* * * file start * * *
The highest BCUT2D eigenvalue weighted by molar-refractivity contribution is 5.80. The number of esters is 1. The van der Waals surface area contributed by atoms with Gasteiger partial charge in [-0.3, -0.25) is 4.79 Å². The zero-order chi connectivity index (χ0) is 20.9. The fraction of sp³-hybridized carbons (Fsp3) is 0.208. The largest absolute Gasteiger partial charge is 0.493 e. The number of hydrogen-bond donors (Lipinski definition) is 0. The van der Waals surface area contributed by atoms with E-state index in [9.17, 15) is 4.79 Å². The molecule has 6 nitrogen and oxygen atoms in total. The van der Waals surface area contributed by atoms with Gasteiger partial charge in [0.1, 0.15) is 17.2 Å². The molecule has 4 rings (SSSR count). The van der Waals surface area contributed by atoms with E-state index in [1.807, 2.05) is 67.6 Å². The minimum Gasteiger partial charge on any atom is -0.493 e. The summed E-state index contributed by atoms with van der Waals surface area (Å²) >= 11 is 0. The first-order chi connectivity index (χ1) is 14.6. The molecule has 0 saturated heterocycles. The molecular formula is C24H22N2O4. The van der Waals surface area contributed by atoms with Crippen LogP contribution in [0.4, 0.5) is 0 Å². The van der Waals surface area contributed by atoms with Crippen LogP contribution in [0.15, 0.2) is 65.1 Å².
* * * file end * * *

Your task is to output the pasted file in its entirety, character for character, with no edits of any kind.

The highest BCUT2D eigenvalue weighted by molar-refractivity contribution is 5.80. The number of esters is 1. The van der Waals surface area contributed by atoms with Gasteiger partial charge in [-0.3, -0.25) is 4.79 Å². The zero-order chi connectivity index (χ0) is 20.9. The fraction of sp³-hybridized carbons (Fsp3) is 0.208. The largest absolute Gasteiger partial charge is 0.493 e. The number of hydrogen-bond donors (Lipinski definition) is 0. The van der Waals surface area contributed by atoms with E-state index in [9.17, 15) is 4.79 Å². The molecule has 6 nitrogen and oxygen atoms in total. The van der Waals surface area contributed by atoms with Gasteiger partial charge in [0.1, 0.15) is 17.2 Å². The molecule has 4 rings (SSSR count). The van der Waals surface area contributed by atoms with E-state index in [1.807, 2.05) is 67.6 Å². The minimum Gasteiger partial charge on any atom is -0.493 e. The summed E-state index contributed by atoms with van der Waals surface area (Å²) >= 11 is 0. The first-order chi connectivity index (χ1) is 14.6. The molecule has 0 saturated heterocycles. The molecular formula is C24H22N2O4. The van der Waals surface area contributed by atoms with Crippen LogP contribution in [0.4, 0.5) is 0 Å². The van der Waals surface area contributed by atoms with Crippen LogP contribution in [0.15, 0.2) is 65.1 Å².